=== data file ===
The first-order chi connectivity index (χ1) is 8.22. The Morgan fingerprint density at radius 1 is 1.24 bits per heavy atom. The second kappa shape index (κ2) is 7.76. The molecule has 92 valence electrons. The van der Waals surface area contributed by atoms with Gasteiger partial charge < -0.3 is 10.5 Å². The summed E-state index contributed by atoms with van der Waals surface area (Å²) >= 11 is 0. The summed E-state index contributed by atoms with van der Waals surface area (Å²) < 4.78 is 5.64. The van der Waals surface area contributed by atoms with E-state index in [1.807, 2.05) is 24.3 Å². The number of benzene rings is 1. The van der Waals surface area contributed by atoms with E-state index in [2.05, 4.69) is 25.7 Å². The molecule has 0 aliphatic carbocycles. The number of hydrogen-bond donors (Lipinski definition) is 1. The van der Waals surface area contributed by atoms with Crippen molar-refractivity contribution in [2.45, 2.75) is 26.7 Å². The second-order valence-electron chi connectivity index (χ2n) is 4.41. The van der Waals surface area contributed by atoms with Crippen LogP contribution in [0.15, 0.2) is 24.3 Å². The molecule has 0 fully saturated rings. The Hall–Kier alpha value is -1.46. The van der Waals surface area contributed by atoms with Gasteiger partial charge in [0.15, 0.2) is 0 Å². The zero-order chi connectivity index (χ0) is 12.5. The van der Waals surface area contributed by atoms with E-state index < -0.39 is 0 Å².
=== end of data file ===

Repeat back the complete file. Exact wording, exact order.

The first-order chi connectivity index (χ1) is 8.22. The Morgan fingerprint density at radius 1 is 1.24 bits per heavy atom. The second kappa shape index (κ2) is 7.76. The molecule has 92 valence electrons. The van der Waals surface area contributed by atoms with Gasteiger partial charge < -0.3 is 10.5 Å². The summed E-state index contributed by atoms with van der Waals surface area (Å²) >= 11 is 0. The summed E-state index contributed by atoms with van der Waals surface area (Å²) < 4.78 is 5.64. The van der Waals surface area contributed by atoms with E-state index in [1.807, 2.05) is 24.3 Å². The number of benzene rings is 1. The van der Waals surface area contributed by atoms with E-state index in [2.05, 4.69) is 25.7 Å². The molecule has 0 aliphatic carbocycles. The number of hydrogen-bond donors (Lipinski definition) is 1. The van der Waals surface area contributed by atoms with Crippen molar-refractivity contribution in [2.45, 2.75) is 26.7 Å². The second-order valence-electron chi connectivity index (χ2n) is 4.41. The van der Waals surface area contributed by atoms with Crippen LogP contribution in [0.15, 0.2) is 24.3 Å². The molecule has 0 fully saturated rings. The Hall–Kier alpha value is -1.46. The van der Waals surface area contributed by atoms with Gasteiger partial charge in [0.15, 0.2) is 0 Å². The zero-order chi connectivity index (χ0) is 12.5. The van der Waals surface area contributed by atoms with E-state index < -0.39 is 0 Å².